By Benjamin Bidder in Moscow
The latest stage of the fight against corruption is illustrated by Russian state television with footage from the Côte d'Azur, images of wild parties with black caviar and diamond-encrusted Kalashnikovs. Then the correspondent approaches Hollywood star George Clooney's villa in a helicopter before more villas come into view. Here is where "Moscow's government officials go to be pampered," the show intones.
The station devoted 70 minutes to portraying the country's chronically corrupt and notorious civil servants. They are a "force in gray jackets who can sabotage reforms and are boycotting laws," moderator Arkady Mamontov says.
Usually Mamontov devotes himself to adversaries of the Russian state. He's made a film about Russian human rights activists who supposedly worked with British spies, and has already done three shows about the punk band Pussy Riot, in which he suggested the activists were the paid handmaids of the United States.
But instead of taking on the opposition, this time Mamontov has a member of the power elite in his sights: President Vladimir Putin's former agriculture minister, Elena Skrynnik, who was in his cabinet from 2009 to 2012. She has been accused of nepotism and it is said that those close to her have seen their personal wealth skyrocket. For years, the 51-year-old was the head of the state-run company Rosagroleasing, which was set up to purchase agricultural machinery. But under her aegis, a significant sum of money is said to have slipped away. Mamontov's reporters interview one of the company's workers who named the sum of 39 billion roubles, or around 1 billion ($1.3 billion).
Putin Plays the Corruption Fighter
Skrynnik's case is the second corruption affair in just one month to involve a former minister. In early November, Putin made the surprise move of firing Defense Minister Anatoly Serdyukov. Since Serdyukov's departure, hardly a day has gone by without some new revelation about irregularities in defense industry privatization efforts. Broadcasters run stories about the scandal during prime-time and newspapers sympathetic to the Kremlin run them on their front pages. The aim of the campaign? Portraying Putin -- who, in his 13th year of power has the worst approval ratings in over a decade -- as a dedicated opponent of corruption. In September, just 41 percent of Russians said they trusted the president.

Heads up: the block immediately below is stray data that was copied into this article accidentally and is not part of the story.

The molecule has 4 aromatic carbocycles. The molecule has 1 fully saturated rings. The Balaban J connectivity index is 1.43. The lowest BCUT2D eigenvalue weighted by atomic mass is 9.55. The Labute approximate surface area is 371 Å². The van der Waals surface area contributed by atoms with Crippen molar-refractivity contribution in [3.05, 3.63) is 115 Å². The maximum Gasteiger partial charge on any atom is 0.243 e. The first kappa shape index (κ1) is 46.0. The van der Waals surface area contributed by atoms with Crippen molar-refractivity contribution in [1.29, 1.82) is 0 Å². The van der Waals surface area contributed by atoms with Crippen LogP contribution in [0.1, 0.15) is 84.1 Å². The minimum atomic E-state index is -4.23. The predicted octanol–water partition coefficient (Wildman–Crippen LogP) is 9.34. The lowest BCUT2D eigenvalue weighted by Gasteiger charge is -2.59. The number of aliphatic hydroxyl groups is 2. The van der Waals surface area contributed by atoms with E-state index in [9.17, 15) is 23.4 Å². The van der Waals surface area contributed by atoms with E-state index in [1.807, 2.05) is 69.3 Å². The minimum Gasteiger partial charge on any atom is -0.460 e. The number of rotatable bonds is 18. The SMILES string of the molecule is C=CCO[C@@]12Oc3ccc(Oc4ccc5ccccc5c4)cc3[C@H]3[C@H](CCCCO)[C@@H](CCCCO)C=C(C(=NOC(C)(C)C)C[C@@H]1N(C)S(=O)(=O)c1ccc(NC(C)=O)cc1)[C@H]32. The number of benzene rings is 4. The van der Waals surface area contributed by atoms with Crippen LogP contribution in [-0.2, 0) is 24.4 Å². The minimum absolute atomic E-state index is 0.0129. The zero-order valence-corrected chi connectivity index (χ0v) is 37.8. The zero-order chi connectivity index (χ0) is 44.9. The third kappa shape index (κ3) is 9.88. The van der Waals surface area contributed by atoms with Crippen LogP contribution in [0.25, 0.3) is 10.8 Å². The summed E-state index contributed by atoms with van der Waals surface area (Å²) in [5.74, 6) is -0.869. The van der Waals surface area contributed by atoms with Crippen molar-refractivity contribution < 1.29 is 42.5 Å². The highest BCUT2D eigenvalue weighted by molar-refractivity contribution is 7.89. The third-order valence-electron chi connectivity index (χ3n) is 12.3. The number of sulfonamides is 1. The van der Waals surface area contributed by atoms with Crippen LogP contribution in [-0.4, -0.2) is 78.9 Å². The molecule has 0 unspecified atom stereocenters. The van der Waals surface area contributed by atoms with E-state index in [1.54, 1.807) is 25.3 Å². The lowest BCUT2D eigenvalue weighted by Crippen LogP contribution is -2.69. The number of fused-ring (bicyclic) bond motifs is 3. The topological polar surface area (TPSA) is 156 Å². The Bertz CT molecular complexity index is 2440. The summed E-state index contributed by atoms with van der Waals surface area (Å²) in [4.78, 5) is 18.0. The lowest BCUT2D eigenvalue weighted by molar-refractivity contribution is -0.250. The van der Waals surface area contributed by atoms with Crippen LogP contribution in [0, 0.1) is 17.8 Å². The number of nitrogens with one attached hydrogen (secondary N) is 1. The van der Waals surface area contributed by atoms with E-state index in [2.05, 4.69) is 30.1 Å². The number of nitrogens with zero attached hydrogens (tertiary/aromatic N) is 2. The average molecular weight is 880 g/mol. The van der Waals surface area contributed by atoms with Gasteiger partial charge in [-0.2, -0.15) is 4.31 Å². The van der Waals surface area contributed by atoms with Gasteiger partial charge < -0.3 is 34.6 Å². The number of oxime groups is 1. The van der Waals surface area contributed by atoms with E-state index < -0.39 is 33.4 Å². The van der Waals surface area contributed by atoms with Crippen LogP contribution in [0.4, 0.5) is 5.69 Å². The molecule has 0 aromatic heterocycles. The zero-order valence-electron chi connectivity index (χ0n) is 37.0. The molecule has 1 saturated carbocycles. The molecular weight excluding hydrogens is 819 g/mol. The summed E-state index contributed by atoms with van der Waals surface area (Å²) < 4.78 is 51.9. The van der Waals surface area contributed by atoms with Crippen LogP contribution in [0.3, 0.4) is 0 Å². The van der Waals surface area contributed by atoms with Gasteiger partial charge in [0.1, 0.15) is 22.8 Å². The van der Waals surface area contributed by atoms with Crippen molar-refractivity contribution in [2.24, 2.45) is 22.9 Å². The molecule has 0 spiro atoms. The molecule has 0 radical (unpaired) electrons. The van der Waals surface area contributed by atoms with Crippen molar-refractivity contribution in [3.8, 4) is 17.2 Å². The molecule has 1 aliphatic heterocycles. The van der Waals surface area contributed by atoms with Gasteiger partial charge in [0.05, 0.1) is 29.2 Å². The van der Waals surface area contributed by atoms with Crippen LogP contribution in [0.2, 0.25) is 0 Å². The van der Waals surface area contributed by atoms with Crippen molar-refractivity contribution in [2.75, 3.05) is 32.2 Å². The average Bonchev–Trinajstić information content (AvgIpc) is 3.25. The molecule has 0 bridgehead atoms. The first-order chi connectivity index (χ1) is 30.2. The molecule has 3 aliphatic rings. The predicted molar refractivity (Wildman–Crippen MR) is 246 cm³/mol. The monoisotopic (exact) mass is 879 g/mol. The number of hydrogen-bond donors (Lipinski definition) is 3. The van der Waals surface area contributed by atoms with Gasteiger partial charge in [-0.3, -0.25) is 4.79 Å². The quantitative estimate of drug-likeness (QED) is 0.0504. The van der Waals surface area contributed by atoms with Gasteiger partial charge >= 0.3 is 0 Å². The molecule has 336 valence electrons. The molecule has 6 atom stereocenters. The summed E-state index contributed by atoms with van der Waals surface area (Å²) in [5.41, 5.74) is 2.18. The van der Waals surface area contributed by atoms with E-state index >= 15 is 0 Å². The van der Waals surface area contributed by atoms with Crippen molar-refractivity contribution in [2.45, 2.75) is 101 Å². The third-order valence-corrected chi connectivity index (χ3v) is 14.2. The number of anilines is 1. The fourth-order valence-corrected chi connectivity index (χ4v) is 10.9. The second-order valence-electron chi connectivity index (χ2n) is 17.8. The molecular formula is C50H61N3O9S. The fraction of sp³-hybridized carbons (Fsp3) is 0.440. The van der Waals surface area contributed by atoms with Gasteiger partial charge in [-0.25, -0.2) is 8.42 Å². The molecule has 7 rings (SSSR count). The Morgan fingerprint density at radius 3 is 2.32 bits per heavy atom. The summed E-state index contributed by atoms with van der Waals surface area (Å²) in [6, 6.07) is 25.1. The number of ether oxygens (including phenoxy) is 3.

Alexei Mukhin, a political scientist at the Putin-friendly Center for Political Information has spoken of a "cleansing of the elite," and of fine-tuning the image of a "new Putin." Next up, according to Mukhin, could be the head of the Russian Space Agency or the ill-reputed former Health Minister Tatyana Golikova.
Elena Skrynnik, the former agriculture minister, has spoken to the press about her situation, albeit from abroad, a trip she said was approved by Putin. Yes, she was questioned, she said. And yes, she owns a home in France, but she earned it honestly during her time as a businesswoman between 1993 and 2000. Furthermore, under her leadership at Rosagroleasing it "was impossible to steal money."
That is difficult to believe, however. Oleg Donskich, previously Skrynnik's right-hand man, has a warrant out for his arrest and has left the country. Other suspects include Leonid Novitskiy, Skrynnik's brother. Sponsored by his sister, the cross-country rally driver rose to become the deputy head of Rosagroleasing.
State-run television highlighted the accusations with photographs of a dilapidated industrial farming operation. Some 280 million roubles (7 million) had been set aside for modernization, but the facilities are rotting away nonetheless. A local farmer complains to the camera that in Russia there are "no officials who think of the country."
Still, the results of Mamontov's alleged investigative report is hardly new; it is but a collection of facts that have long been known. Moscow dailies and magazines have been reporting for years on Skrynnik's circle.
What is new, however, is the fervor with which the station has been addressing the issue. Inside the offices of Russian authorities, there is a "colossal battle underway between the thieves and honest people who think of the country," thunders Sergey Markov, a former parliamentarian in the Duma, into the camera. Now the corrupt "traitors" must be removed, he says.
Then a white-haired political scientist speaks up. Vitali Tretyakov is a hard-liner who, during the German-Russian Petersburg Dialogue in mid-November, predicted the downfall of Europe due to widespread homosexuality. "Today there is more being stolen than by the Bolsheviks and czars together," he complains, adding that officials "no longer fear anyone at all. Not Stalin, not Lenin, God, the devil, angels and not democracy either." Indeed, the term "enemy of the people" ought to be reintroduced and used in reference to corrupt officials, he says.
His comments were met with applause by the studio audience. Indeed, such tough posturing could be just the thing to turn Putin's poll numbers around. It remains to be seen whether it will result in a reduction of corruption.
For centuries Russians were told that their rulers (tsars, Communist General Secretaries, People's Commi-ssars) were good and meant well, only their underlings in the regions, towns, villages were corrupt and inept. Millions of [...] more...
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